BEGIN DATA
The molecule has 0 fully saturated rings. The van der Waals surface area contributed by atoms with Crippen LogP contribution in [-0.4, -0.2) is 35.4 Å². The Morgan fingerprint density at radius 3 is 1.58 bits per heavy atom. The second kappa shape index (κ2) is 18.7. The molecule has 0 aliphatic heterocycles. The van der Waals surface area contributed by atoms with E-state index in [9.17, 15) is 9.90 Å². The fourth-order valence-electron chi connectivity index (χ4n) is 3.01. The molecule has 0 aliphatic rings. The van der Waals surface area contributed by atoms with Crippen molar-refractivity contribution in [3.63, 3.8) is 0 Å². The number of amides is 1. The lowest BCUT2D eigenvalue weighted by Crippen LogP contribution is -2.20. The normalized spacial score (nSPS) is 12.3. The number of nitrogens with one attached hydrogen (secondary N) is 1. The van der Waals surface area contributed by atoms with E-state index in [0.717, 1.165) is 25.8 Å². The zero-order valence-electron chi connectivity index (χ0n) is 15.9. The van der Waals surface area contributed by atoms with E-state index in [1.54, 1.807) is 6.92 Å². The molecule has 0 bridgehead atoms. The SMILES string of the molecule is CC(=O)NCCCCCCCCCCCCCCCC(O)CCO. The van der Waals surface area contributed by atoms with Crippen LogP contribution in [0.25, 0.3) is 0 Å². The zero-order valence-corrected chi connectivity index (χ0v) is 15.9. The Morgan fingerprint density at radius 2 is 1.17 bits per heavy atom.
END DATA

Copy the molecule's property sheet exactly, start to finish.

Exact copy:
The molecule has 0 fully saturated rings. The van der Waals surface area contributed by atoms with Crippen LogP contribution in [-0.4, -0.2) is 35.4 Å². The Morgan fingerprint density at radius 3 is 1.58 bits per heavy atom. The second kappa shape index (κ2) is 18.7. The molecule has 0 aliphatic heterocycles. The van der Waals surface area contributed by atoms with E-state index in [9.17, 15) is 9.90 Å². The fourth-order valence-electron chi connectivity index (χ4n) is 3.01. The molecule has 0 aliphatic rings. The van der Waals surface area contributed by atoms with Crippen molar-refractivity contribution in [3.63, 3.8) is 0 Å². The number of amides is 1. The lowest BCUT2D eigenvalue weighted by Crippen LogP contribution is -2.20. The normalized spacial score (nSPS) is 12.3. The number of nitrogens with one attached hydrogen (secondary N) is 1. The van der Waals surface area contributed by atoms with E-state index in [0.717, 1.165) is 25.8 Å². The zero-order valence-electron chi connectivity index (χ0n) is 15.9. The van der Waals surface area contributed by atoms with E-state index in [1.54, 1.807) is 6.92 Å². The molecule has 0 bridgehead atoms. The SMILES string of the molecule is CC(=O)NCCCCCCCCCCCCCCCC(O)CCO. The van der Waals surface area contributed by atoms with Crippen LogP contribution in [0.25, 0.3) is 0 Å². The zero-order valence-corrected chi connectivity index (χ0v) is 15.9. The Morgan fingerprint density at radius 2 is 1.17 bits per heavy atom.